To kick-off my 9-day RTW Trip, I flew Qatar Airways from Sydney – Doha. I had initially planned on reviewing this flight but I was really tired and slept through most of this 14 hour trek. Anyhow, my onward flight to New York was equally long and featured the same aircraft, so I will be reviewing that flight, keep an eye out for that review over the coming week.
I landed in Doha at about 4 am and made my way to the Al Safwa lounge. For some reason, we had been assigned the furthest arrival gate which meant it was a good 8-10 minutes walk through a largely deserted part of the terminal. In terms of location, follow the signs until you get to the bottom of the escalator. Hop on it, ride it up and you are there.
The word exclusive is thrown around so casually these days that I often don’t know what to make of it. But in terms of Al Safwa, the word exclusive makes perfect sense. I say that because of the extremely limited set of circumstances that allow access into this lounge.
Basically, you gotta meet one of the following two conditions or you are out :
- Flying Qatar Airways First Class.
- Hold Privilege Club Platinum status and flying Qatar Airways Business Class.
For the longest of times, even Qatar’s own Platinum members flying Business Class were denied entry which was bonkers, thankfully the airline slightly tweaked the access requirements in October 2019 and put an end to this insanity. Note that although Qatar Airways are part of OneWorld alliance, Oneworld Emerald members cannot access the lounge even when flying First Class on other partner airlines such as British Airways or American Airlines.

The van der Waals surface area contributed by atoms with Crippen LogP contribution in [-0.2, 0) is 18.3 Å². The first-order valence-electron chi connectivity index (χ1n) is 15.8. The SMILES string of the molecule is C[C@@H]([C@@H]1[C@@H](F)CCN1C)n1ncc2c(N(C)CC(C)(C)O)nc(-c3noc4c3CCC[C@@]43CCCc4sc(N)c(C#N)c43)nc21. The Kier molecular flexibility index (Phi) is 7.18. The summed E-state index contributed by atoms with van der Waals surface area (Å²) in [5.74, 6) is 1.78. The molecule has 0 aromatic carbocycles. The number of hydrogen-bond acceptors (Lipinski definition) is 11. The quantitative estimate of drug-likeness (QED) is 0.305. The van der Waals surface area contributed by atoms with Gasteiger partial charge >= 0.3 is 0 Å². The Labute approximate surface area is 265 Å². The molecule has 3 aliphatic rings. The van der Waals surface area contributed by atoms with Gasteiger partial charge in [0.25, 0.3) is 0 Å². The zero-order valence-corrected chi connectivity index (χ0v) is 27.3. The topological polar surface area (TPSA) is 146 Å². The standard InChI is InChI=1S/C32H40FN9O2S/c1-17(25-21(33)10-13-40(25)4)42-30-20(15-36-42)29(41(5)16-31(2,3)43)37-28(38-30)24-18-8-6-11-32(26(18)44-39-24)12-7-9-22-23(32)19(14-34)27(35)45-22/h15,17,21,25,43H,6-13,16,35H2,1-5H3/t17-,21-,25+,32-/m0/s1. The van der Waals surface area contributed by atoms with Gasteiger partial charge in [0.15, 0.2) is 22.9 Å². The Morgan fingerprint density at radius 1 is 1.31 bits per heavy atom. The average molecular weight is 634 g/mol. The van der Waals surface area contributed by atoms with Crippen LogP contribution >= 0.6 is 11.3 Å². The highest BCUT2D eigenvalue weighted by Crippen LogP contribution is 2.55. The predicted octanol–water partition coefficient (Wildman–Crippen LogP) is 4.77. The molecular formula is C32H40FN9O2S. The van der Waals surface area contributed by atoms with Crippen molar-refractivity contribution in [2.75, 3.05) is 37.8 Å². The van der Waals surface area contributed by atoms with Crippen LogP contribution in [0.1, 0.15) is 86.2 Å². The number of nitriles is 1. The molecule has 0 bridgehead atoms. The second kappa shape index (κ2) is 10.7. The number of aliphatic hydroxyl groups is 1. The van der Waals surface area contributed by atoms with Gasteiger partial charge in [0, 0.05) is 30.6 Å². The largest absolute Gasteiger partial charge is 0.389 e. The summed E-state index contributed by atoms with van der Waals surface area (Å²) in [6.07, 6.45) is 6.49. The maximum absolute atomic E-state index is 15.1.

What muddies the water further is that when COVID-19 brought travel to a standstill in 2020, Qatar retired it’s A-380’s and vowed never to bring them back which were the only planes in their fleet which actually featured a First Class cabin. Now, because of their ongoing dispute with Boeing they have been forced to reactivate a handful of A380’s, but don’t count on them sticking around permanently.
In my opinion, this puts the future of Al Safwa in balance and I will not be surprised if Qatar Airways decided to pull the shutter down on it. We shall see.
I presented my boarding pass which was scanned and I was in. As you come in, there is another large reception area few metres down the hallway.
A staff welcomed me into the lounge and pointed me straight to the dining area. I mean I love my food and all but this was a bit strange considering it was just after 4 am 😎.
Anyhow I walked past a beautiful water feature along the way.
There was some general seating as well as individual pods for those seeking privacy, on both sides of the hallway.
The lounge occupies a huge chunk of real estate and seating is spread throughout the facility. Still, given it’s gargantuan size, it still feels pretty sparsely furnished as you can tell by the picture above.
The dining area is located towards the back of the lounge. It features fine dining restaurant style seating and a very large oval-shaped bar. I wouldn’t have expected anything less 😉
A staff greeted me and escorted me to one of the tables. He advised me they were serving breakfast at the time. I was offered a choice of hot or cold towel and shown a drinks menu on an iPad.